Here’s What It’s Like To Climb Sigiriya, Sri Lanka’s Ancient City In The Sky
Two things tend to come to mind when you’re visiting Sigiriya, Sri Lanka’s somewhat newly discovered ancient city in the sky. First, it’s usually something along the lines of, “This is the coolest experience ever.” Second, it’s also usually something along the lines of, “I hope these stairs hold, because if not, then I’m a goner.” Lucky for me, the stairs did stay firmly in place, and yes, the experience turned out to be the most amazing experiences I had while in Sri Lanka.
Sigiriya, which is a UNESCO World Heritage Site, is located in the Central Province, Sri Lanka, just outside the city of Habarana, and is the highlight for any trip to the country. For most visitors, it’s a one-day trip while visiting the so-called “Cultural Triangle,” which also includes the massive ruined city of Anuradhapura, capital of Sri Lanka from the third century BC to 993 AD, Polonnaruwa, the island’s second capital, and many other cultural sites.
Located in the central plains of Sri Lanka, Sigiriya itself is thought to have been home to people for thousands of years. The fortress at the top of the 660-foot-high rock is believed to have been built by King Kasyapa in 477 A.D. after seizing control from King Dathusena.
This is the famous view that greets you when you enter the park.
Down below are the remains of many reservoirs and building foundations used to support the inhabitants that called Sigiriya home throughout the years, including Buddhist monks.
After a short walk through the grounds, the climb begins with a steep staircase made of bricks leading up its western edge.
From the first landing halfway up, you can begin to get a great view of the surrounding landscape, including giant Buddha statues and stupas off into the distance.
You then follow along a metal walkway to visit the famous frescoes adorning the rock wall, as well as what they call Mirror Wall.
Mirror Wall is a smooth rock face with evidence of graffiti dating back hundreds of years.
As you emerge on the northern edge of the rock, you find yourself at the famous Lion Gate. It is believed there was a lion’s head also sculpted into the rock, but today you will only find a pair of giant paws — still quite impressive.
From here you can get a sense of what the rest of the climb will look like. This is a good time to check your shoes and make sure your laces are tied.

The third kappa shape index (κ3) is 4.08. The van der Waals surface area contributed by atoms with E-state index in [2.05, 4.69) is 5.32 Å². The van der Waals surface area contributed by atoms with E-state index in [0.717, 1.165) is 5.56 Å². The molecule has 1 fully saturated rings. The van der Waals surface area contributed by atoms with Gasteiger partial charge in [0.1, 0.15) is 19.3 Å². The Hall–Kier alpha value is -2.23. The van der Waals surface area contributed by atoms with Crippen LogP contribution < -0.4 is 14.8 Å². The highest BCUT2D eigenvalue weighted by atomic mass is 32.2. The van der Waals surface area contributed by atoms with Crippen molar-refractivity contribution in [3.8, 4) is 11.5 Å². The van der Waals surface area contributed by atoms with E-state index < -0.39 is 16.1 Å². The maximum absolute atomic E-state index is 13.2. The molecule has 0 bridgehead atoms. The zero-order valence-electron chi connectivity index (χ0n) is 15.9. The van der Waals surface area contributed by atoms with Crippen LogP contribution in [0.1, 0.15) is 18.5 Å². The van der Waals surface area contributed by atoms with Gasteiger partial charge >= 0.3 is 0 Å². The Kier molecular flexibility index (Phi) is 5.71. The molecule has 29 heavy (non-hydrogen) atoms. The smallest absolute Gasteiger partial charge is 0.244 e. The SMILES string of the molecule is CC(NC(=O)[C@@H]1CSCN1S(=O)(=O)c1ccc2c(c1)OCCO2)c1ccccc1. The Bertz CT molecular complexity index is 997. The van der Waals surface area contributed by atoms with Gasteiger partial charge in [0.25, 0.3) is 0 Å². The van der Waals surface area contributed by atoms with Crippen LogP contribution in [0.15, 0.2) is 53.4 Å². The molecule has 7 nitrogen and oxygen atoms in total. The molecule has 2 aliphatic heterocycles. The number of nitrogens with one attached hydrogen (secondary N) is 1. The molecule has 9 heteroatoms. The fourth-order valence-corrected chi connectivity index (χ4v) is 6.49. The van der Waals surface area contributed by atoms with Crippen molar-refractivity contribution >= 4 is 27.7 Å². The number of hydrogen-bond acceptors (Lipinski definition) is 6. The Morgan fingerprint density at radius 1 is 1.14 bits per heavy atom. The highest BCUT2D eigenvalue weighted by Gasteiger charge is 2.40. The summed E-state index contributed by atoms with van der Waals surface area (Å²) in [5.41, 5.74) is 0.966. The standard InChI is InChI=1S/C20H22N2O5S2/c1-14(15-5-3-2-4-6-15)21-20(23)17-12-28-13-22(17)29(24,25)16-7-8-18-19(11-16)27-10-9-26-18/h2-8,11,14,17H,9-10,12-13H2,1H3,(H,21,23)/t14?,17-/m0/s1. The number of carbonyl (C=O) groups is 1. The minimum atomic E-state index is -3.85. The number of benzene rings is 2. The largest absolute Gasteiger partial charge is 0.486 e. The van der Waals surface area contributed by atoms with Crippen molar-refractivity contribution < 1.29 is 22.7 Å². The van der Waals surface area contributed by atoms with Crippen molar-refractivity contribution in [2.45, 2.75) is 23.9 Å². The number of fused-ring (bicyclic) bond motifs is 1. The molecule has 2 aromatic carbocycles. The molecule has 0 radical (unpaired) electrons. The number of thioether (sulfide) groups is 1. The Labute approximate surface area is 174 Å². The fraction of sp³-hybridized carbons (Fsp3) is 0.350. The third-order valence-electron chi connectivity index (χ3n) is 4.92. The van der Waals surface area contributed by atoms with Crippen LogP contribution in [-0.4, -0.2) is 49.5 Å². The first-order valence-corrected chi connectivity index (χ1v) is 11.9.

The next several hundred feet of climbing is on a set of metal stairs cemented into the rock wall. Needless to say, it’s not for the faint of heart.
Once you reach the top, you are instantly met with the massive scope of the complex that was built here.
Most of the structures were made of wood or other flammable objects that have since burned down or have blown away, but the masonry foundations of all of the building still remain, giving you a sense of the fortress’s scope.
Built on many levels, the complex featured houses, temples, a reservoir and even a swimming pool, perfect for relaxing in the late afternoon after a long day of running a kingdom.
You are allowed to explore the entire site by foot. At one corner looking out near the edge, I found a small cave that was used for meditation purposes.
From the lower angles you can get a sense of how massive the complex was.
The views overlooking the plains are spectacular.
I snapped this picture on the way back down to give a sense of the dramatic views you have when climbing up.
Despite what may seem like the difficulty involved in getting to the top, Sigiriya is actually a favorite spot for school trips.
When you go, be sure to wear a comfortable pair of shoes, drink lots of water along the way, and of course, take plenty of pictures to record your trip. Chances are you won’t experience anything like this anytime soon again.
Matt Stabile is the Founder and Editor-in-Chief of The Expeditioner. The Expeditioner began in 2008 and is headquartered in New York City. You can read his writings, watch his travel videos or contact him at any time at TheExpeditioner.com.